By Nicole Thom-Arens 

During Christmas 2007, I was six months pregnant with my son Liam and I was deciding just what family traditions I wanted to pass on to my child. My husband and I had just returned from Scotland the previous spring. While there, I discovered the Thom family tartan to carry into my growing family, and that Christmas, I wanted to develop another level of my cultural identity — I wanted to learn how to make lefse.  

When I decided to learn how to make the traditional Norwegian flatbread, there was no better person to teach me the art of lefse making than my grandma Mary Bisenius. During that time, in my hometown, the Bisenius lefse was, dare I say, legendary. My grandparents sold the treasured delicacy for years — they could never make too much and each sheet was precious. What made theirs stand out in a community full of Norwegians, though, was the homegrown potatoes. Many people make lefse with potato flakes, but never Jack and Mary Bisenius. When they lived in their house in the middle of town, Grandpa would grow the potatoes in the back garden, and, when the gardening became too much for my aging grandparents, they would get the potatoes from a local gardener.  

All my life, the two of them have been retired. During my primary years, they owned a motorhome and experimented with spending winters in Florida, but Grandma preferred family and the cold to sunny skies a thousand miles away. They traveled together visiting Pearl Harbor, Portland, and Switzerland, to name a few. They were married for more than sixty years prior to my grandpa’s death. Grandma was a talker — there are many ways I am like my grandmother. She can fill a space with conversation better than most, which was good because Grandpa didn’t say much, but when he did, his words were well-thought and filled with passion. Summer days were spent on the golf course together, and they passed the long, cold winters indoors challenging each other through card games, but cooking is what the two of them did best.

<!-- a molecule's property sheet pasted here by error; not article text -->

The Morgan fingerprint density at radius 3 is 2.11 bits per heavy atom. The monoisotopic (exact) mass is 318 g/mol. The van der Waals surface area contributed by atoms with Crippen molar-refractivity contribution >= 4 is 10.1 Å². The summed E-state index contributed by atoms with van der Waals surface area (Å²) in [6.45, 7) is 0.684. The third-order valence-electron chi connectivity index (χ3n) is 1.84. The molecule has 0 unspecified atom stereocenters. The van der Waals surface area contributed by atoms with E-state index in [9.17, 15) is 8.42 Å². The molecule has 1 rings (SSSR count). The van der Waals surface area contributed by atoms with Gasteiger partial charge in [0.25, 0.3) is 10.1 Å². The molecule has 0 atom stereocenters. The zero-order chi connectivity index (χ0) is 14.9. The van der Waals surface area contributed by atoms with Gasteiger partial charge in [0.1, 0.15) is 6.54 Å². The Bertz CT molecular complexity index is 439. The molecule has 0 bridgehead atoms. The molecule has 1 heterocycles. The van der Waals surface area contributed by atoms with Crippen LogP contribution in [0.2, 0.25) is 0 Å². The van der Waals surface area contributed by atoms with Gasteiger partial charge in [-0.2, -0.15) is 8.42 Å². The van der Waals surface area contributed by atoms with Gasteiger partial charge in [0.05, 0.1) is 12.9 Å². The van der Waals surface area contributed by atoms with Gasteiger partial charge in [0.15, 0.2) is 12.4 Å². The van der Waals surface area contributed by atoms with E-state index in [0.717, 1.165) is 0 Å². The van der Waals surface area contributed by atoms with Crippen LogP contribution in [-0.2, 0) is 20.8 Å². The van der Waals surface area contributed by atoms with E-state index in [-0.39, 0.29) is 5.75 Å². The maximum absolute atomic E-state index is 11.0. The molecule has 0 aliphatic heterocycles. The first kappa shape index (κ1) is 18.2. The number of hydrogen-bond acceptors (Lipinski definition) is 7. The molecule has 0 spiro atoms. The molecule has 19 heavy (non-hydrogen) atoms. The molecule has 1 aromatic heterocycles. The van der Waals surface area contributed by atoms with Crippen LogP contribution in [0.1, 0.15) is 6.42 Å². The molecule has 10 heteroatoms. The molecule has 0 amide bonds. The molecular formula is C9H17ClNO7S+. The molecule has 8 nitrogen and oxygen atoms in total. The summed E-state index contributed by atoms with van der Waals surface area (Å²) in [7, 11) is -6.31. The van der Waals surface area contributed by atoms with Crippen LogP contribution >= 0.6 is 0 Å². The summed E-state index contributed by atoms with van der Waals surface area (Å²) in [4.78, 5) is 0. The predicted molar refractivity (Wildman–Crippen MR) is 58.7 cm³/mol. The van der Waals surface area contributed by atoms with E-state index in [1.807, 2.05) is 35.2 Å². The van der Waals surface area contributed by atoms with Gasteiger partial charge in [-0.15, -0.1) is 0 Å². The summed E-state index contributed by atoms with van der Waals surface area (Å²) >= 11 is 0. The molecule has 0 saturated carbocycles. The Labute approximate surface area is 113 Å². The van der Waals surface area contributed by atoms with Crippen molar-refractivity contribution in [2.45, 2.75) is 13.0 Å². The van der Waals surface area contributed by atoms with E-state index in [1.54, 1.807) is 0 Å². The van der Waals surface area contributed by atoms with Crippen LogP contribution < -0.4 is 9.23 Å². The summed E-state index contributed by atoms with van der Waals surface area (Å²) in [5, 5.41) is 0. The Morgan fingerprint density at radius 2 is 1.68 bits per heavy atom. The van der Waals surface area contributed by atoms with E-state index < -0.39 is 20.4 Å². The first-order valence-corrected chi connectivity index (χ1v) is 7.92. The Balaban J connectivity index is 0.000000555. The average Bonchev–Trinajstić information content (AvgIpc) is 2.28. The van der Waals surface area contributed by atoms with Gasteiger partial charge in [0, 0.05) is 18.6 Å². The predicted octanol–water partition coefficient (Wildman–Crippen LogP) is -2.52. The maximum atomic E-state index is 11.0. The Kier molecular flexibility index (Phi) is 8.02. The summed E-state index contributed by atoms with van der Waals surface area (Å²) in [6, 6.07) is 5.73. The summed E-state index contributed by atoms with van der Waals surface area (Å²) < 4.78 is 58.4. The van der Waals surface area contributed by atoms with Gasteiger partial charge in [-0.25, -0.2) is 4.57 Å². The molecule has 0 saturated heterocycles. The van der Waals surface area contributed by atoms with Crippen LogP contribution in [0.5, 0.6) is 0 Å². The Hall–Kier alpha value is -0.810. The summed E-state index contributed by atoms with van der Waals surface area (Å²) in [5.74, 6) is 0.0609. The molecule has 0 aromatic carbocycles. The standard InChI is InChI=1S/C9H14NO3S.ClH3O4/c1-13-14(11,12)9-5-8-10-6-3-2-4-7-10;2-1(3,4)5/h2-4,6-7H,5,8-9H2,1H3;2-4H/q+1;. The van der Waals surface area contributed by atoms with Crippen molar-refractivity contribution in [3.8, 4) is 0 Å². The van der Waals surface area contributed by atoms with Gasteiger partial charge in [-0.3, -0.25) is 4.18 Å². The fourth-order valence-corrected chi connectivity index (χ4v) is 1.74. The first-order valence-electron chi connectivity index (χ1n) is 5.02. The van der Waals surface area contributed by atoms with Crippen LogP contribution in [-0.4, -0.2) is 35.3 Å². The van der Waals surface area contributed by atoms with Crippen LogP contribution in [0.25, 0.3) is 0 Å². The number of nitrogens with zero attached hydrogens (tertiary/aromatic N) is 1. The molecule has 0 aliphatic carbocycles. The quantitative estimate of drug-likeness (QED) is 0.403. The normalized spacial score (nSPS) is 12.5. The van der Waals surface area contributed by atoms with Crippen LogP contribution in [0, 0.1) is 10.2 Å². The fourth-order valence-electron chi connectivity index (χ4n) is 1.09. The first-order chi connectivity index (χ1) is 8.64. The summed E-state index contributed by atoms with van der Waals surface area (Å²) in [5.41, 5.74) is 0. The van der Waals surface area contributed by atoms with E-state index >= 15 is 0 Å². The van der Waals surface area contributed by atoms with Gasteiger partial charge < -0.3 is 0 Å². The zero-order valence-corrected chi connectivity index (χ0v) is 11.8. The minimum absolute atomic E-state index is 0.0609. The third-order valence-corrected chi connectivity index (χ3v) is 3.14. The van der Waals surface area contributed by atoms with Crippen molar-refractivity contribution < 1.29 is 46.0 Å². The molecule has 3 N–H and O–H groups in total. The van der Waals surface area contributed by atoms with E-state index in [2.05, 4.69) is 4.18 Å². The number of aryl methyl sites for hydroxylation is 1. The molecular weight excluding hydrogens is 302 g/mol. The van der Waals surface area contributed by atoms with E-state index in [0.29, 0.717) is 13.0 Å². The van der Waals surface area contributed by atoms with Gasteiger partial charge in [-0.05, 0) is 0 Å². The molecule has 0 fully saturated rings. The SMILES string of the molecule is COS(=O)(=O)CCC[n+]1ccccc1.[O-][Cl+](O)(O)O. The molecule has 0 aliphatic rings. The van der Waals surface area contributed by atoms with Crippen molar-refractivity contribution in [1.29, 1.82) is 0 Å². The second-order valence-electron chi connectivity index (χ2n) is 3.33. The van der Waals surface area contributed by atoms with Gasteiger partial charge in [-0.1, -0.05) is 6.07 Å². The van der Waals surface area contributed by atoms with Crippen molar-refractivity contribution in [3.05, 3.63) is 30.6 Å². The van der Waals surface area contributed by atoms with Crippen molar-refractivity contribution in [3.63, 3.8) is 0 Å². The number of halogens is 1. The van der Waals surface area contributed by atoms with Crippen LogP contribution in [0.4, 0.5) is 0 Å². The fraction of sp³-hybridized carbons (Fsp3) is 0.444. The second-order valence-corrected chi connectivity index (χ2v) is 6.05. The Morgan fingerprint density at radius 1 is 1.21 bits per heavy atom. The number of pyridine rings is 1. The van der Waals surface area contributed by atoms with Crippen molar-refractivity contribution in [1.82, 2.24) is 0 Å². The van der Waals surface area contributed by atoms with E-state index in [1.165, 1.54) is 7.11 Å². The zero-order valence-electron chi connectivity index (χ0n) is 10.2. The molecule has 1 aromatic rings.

They made lefse together for decades. Each November they began their task — making enough lefse for the holidays. They always did it together; Grandma rolled and Grandpa turned. Lefse making is, generally, a two-person job. The flatbread is rolled out just a tiny bit thicker than paper-thin and placed on a dry non-stick griddle to cook. The potato-based dough cooks in seconds and, without constant vigilance, the bread will burn. Once during my college years, I visited during one of the November cooking sessions and was asked to watch the griddle while Grandpa ran to the store. I think I only cooked one piece in the time he was gone, but those were the most stressful minutes with my grandmother that I have ever experienced. The bread is turned only once during the cooking process and it is done with a two-foot long, inch wide stick only slightly thicker than the lefse itself. I’m not a turner. Both duties take a certain level of patience, attention detail, and technique; I did not inherit the “turner” genes. The rolling, as I would find a few years later, is where I excel — turning took me longer to perfect.